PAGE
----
Born Standing Up: a Comic’s Life by Steve Martin

In Memoir on May 29, 2009 at 12:38 am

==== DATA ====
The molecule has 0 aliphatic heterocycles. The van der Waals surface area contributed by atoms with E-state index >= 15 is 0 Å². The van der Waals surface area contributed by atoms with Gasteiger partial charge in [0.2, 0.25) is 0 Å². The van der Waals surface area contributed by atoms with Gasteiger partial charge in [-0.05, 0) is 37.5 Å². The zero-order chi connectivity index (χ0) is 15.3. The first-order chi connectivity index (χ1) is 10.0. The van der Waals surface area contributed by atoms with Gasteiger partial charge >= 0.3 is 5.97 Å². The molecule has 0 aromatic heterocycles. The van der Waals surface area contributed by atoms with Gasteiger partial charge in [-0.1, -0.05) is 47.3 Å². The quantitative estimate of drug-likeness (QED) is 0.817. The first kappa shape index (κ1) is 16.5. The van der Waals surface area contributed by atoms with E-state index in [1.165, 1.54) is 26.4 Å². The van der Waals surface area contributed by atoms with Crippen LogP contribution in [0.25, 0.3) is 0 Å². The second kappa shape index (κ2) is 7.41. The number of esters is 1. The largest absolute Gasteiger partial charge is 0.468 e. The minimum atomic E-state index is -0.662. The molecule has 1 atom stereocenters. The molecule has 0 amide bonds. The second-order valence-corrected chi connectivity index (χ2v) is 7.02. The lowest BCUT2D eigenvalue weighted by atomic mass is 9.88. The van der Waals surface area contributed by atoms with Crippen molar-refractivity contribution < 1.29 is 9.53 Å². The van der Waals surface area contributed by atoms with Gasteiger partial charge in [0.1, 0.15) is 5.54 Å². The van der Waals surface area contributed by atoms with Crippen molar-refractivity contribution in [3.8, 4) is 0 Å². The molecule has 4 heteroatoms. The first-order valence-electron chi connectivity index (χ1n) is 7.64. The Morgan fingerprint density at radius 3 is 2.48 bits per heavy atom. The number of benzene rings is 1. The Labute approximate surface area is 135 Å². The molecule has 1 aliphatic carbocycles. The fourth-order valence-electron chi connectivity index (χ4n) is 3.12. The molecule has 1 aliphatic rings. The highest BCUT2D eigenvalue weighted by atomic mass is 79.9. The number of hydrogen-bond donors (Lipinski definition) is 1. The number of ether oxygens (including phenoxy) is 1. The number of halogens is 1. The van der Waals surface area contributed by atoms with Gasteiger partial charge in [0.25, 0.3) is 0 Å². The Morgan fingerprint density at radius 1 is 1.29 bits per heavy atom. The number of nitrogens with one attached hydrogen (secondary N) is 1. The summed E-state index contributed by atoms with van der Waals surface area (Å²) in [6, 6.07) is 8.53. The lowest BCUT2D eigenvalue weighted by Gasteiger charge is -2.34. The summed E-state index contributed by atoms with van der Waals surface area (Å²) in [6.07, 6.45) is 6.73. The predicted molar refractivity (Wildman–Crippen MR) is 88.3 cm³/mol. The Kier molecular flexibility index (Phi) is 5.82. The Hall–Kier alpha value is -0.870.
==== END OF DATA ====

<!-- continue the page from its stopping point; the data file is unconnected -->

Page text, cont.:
People have always thought Steve Martin was odd, even before odd was hip. Before crazy was cool (think Joaquin Phoenix), Martin was experimenting. The man made the arrow-through-the-head-prop mean something more than a morbid suggestion. What if a man actually had an arrow through his head and didn’t know it? Would it be funny? Martin confesses to the unfunny: panic attacks and sleepless nightmare reactions to pot. He traces his trip through comedy by way of magic, poetry and philosophy; comedy is a combination: a balance of wit and compromise. Slowly (painfully so), Martin grew a following. He started out (literally) performing to an empty room, booked as an opener to attract people in from the street, so the actual act would have an audience. Eventually he had his own audiences, and they wouldn’t let his show end. He would leave his venue and they’d follow–so he’d manipulate them into empty swimming pools and then “swim” over them. Was it funny? Maybe, but it was outrageous and by the early 80’s, outrageous ruled. If pre-Martin stand-up was “A guy walked into a bar…” then post-Martin comedy was “Follow me down the street to McDonald’s and watch me order 300 cheeseburgers and then quickly change my order to a small-fry.” Is it funny?